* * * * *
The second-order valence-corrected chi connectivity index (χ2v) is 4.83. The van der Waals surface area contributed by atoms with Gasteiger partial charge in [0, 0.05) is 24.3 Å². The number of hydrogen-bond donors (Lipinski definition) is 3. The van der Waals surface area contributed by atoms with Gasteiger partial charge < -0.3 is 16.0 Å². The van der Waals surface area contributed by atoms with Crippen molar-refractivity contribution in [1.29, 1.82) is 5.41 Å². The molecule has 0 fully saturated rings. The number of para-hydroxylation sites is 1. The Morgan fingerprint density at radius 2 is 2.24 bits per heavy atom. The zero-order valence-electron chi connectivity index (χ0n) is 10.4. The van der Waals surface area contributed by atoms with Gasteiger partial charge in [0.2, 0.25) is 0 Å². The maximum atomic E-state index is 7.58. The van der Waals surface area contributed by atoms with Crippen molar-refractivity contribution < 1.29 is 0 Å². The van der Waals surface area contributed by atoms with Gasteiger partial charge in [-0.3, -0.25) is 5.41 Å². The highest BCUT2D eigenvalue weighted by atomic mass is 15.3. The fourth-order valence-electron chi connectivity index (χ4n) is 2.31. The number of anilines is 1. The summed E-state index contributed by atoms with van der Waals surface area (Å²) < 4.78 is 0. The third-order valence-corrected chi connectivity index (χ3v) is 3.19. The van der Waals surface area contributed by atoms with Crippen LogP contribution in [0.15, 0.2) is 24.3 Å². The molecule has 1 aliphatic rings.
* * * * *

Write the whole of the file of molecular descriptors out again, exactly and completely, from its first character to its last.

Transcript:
The second-order valence-corrected chi connectivity index (χ2v) is 4.83. The van der Waals surface area contributed by atoms with Gasteiger partial charge in [0, 0.05) is 24.3 Å². The number of hydrogen-bond donors (Lipinski definition) is 3. The van der Waals surface area contributed by atoms with Gasteiger partial charge < -0.3 is 16.0 Å². The van der Waals surface area contributed by atoms with Crippen molar-refractivity contribution in [1.29, 1.82) is 5.41 Å². The molecule has 0 fully saturated rings. The number of para-hydroxylation sites is 1. The Morgan fingerprint density at radius 2 is 2.24 bits per heavy atom. The zero-order valence-electron chi connectivity index (χ0n) is 10.4. The van der Waals surface area contributed by atoms with Gasteiger partial charge in [0.2, 0.25) is 0 Å². The maximum atomic E-state index is 7.58. The van der Waals surface area contributed by atoms with Crippen molar-refractivity contribution < 1.29 is 0 Å². The van der Waals surface area contributed by atoms with Gasteiger partial charge in [-0.3, -0.25) is 5.41 Å². The highest BCUT2D eigenvalue weighted by atomic mass is 15.3. The fourth-order valence-electron chi connectivity index (χ4n) is 2.31. The number of anilines is 1. The summed E-state index contributed by atoms with van der Waals surface area (Å²) < 4.78 is 0. The third-order valence-corrected chi connectivity index (χ3v) is 3.19. The van der Waals surface area contributed by atoms with Crippen LogP contribution in [0.15, 0.2) is 24.3 Å². The molecule has 1 aliphatic rings.